Throughout his development, Einav has immersed himself in musical and cultural history, laying down the bedrock to support his distinctive albeit inviting sound. Born into a musical family in the Israeli countryside in 1982, he began playing violin at age 4, moved on to the piano and settled into the saxophone in his early teens. During his adolescence he also danced with his family in a traditional Israeli troupe, which exposed him to the global spectrum of Jewish folk styles. In his mid-teens he was discovered by Arnie Lawrence, the Brooklyn-born saxophonist who numbered among jazz education’s monumental figures, first in New York and then in Israel.Lawrence was an unforgettable presence, fun and larger than life yet absolutely serious about his teachings. For his Israeli students, Lawrence facilitated clinics by legends like Max Roach and James Moody, and he drew from his own deep well of stories and anecdotes; Einav calls him the “the link to New York for us guys in Jerusalem.” After earning his bachelor’s at Jerusalem Academy and his master’s from Eastman, Einav spent more than half a decade cutting his teeth in New York.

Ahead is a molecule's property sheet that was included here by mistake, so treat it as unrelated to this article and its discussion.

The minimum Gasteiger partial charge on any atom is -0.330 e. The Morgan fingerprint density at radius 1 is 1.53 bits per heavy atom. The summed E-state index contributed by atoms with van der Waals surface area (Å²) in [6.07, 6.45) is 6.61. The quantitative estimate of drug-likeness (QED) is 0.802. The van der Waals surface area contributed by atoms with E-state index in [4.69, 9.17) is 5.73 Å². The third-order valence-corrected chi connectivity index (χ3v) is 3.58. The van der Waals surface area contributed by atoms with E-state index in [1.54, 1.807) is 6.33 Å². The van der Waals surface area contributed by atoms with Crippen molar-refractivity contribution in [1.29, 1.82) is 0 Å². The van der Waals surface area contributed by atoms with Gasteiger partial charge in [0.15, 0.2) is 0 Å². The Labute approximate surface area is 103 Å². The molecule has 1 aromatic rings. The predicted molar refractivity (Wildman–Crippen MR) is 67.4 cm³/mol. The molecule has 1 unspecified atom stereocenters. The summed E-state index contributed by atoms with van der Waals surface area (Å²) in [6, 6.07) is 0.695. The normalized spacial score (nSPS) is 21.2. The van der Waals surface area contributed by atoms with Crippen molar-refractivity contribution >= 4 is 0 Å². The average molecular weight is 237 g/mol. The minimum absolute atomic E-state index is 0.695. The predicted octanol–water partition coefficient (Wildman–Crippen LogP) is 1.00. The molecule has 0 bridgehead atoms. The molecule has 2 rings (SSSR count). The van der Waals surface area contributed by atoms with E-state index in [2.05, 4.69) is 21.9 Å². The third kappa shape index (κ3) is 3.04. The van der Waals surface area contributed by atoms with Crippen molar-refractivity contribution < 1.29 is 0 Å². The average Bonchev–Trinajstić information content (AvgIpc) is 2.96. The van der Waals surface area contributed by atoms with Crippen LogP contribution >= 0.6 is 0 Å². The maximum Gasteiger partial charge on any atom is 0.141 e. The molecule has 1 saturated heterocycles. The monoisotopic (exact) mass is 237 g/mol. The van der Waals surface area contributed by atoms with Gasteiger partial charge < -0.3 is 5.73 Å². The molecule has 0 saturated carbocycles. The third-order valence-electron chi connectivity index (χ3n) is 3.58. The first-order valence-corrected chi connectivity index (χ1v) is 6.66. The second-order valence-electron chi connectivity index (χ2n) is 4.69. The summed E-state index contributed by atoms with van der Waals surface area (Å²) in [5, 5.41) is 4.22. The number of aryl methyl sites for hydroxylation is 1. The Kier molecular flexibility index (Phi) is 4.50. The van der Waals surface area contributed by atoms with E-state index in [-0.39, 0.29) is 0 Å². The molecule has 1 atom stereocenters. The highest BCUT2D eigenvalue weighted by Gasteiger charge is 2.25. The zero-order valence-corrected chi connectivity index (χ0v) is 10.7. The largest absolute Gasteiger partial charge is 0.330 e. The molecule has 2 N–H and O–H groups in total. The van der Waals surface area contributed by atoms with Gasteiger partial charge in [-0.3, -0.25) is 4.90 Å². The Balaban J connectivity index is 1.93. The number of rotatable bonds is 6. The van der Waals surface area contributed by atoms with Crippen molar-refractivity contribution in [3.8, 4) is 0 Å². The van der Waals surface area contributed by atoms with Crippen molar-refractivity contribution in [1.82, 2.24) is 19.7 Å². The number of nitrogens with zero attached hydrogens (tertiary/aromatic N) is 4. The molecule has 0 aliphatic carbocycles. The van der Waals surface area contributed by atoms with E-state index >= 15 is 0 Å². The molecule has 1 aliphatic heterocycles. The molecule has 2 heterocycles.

In a 2011 profile, DownBeat called his release Opus One “a smartly played, swinging and evocative jazz album.”
Equally effusive praise met his 2016 release, the adventurous quartet date Beam Me Up, and Animi has already begun to garner accolades. “Shauli has put together a very interesting recording,” says the saxophonist, educator and NEA Jazz Master Dave Liebman.
“[It’s] challenging but accessible, [and] performed by a wonderful band of young and talented artists.”